Fishing Rod Materials

By Jeff Burleson

With springtime weather on the horizon, it’s time for anglers to dust off their battle gear for the upcoming spring/summer fishing season. And for some, the warm breezes and bright sunshine get anglers in the mood to upgrade or supplement their equipment arsenal. Fishing requires several elements and the fishing rod is arguably the most important link to a successful angling experience. From making accurate cast and detecting the bite to gaining control of the catch, rod selection is the most critical decision an angler will ever make at the tackle shop.

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For uninformed or new anglers, rod selection will be more based on appearance, portability, and budget. Any reasonably-length rod in their price range will seem like the right decision, and it could be the right one for their intended uses. But, rod choice is a critical decision that should be taken seriously in order to have the best experience on the water. Having the right rod for the specific situation will absolutely improve your success rate and enjoyment on the water.

What Are Rods Made Of?

Originally, rods were all constructed of bamboo due to the strength, flexibility, and durability. While some rods are still made of bamboo fibers today, modern technology has shifted to fiberglass, composite, and carbon-fiber based material known as graphite in the fishing industry.

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Fiberglass

Fiberglass rods are generally more flexible, but, less powerful, less sensitive, and less expensive than a carbon fiber counterpart. Fiberglass rods dominate the economical rod lines as a durable product when sensitivity and power aren’t the primary goal. Yet, fiberglass versions are perfect for a wide variety of uses where flexibility is the primary characteristic.

For example, anglers fishing with live bait and circle hooks love fiberglass rods because of the added flexibility. Some fish, like catfish, will take a live bait slowly mouthing the bait for several seconds before swallowing. The flexible rod allows the fish to take the bait without feeling much tension before swallowing. If a stiff, graphite version was used in this scenario, the added pressure often triggers the catfish to release the bait before swallowing.

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Graphite

Graphite rods are made up of hexagonal rings bonded together in a chain structure that offers unique properties both rod makers and anglers love in a fishing rod. Graphite rods are flexible, lightweight and strong to create a sensitive beast perfect for feeling subtle bites in almost any conditions. Graphite rods are rated by modulus or the pounds per square inch of force. Essentially, the greater the modulus, the greater the power a rod can store and release when needed. A higher modulus fishing rod will come at a higher price. Even though the level of sensitivity increases depending on the quality of modulus, high quality rods become less break resistant when exposed to surface damage.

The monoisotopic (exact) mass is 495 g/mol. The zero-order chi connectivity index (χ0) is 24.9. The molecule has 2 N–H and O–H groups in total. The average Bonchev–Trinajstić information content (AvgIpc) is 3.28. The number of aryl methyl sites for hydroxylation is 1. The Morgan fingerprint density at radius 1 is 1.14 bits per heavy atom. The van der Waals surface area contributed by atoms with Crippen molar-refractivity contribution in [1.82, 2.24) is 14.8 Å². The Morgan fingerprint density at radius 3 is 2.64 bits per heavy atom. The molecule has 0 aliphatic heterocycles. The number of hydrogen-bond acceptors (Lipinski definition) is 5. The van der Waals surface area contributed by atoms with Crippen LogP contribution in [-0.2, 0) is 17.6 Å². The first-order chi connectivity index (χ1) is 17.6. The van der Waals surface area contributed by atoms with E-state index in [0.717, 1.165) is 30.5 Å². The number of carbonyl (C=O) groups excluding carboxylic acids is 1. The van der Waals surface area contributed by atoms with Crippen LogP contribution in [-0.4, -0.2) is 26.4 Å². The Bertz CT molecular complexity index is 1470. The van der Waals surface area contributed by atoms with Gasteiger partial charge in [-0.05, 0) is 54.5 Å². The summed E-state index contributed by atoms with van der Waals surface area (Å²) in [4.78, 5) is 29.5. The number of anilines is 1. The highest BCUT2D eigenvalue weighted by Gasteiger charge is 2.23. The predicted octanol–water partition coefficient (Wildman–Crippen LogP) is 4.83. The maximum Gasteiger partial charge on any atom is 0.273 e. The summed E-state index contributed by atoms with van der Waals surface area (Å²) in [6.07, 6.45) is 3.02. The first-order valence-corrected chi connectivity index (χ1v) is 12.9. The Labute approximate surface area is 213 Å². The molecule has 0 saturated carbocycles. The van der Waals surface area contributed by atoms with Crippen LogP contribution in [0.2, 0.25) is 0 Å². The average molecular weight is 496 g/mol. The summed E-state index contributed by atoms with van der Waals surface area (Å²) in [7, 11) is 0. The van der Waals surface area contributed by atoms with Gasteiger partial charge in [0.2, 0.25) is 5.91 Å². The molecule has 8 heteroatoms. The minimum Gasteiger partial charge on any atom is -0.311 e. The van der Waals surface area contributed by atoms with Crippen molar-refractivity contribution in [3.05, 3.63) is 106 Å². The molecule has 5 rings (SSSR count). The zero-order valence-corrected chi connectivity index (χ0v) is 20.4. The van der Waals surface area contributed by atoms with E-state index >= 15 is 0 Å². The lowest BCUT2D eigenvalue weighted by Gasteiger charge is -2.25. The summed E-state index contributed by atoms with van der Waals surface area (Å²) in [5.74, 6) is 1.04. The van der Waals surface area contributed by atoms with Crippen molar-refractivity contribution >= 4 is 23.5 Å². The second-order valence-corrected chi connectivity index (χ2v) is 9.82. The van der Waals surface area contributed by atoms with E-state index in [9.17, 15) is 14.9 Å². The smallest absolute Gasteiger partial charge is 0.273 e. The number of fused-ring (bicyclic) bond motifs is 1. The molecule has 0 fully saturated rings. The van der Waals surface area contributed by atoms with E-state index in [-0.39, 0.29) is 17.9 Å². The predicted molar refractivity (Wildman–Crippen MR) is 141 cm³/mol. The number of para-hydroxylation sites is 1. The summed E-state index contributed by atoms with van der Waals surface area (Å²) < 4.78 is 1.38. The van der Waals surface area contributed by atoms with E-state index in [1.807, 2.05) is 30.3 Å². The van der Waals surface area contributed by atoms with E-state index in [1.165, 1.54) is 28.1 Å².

Composite

Composite rods are a mixture of fiberglass, graphite, boron, ceramic, or other materials to make up a rod with similar characteristics of its source materials. Composite rods cost less than pure graphite rods, but more than fiberglass rods.

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Other Material Factors

All rods are lined with five to 10 eyelets or line guides made of a variety of different materials and come in different sizes. The line guides do just what they are intended to do…guide the line from the reel along the rod and out to the water. Some rods will have more eyelets than others and some will have the eyelets spaced out more than others like in the surf fishing market.

The variables of surf fishing present a huge hurdle for anglers. Anglers need a long, flexible, but sturdy package to sling heavy baits and lures considerable distance. In addition, the eyelets need to be spaced out to minimize friction to gain the most distance. Shimano Tiralejo series comes in lengths up to 12-feet long with the long-concept guide spacing. These types of rods were developed specifically for surf fishing that allows anglers to overcome challenges where a traditional rod wouldn’t perform to the level needed.

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Single Or Multiple Piece

Rods come in either single or multiple pieces. Rods in multiple pieces have better portability, but some anglers believe the multiple sections are less sensitive than single-piece rods.

Handles

Lastly, rods have a butt section or handle section made of either natural cork, EVA foam, or a composite grip material. The butt section can vary in length and configuration. This section holds the reel and provides the angler a place to grip the rod for casting and retrieving. Longer handles assist anglers with making longer casts, but they come at a heavy price for added weight. High quality rods are made to reduce weight for less fatigue and for increased sensitivity to feel a subtle bite when it matters most.

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Continued in: Which Fishing Rod Or Rods Is Best For Me?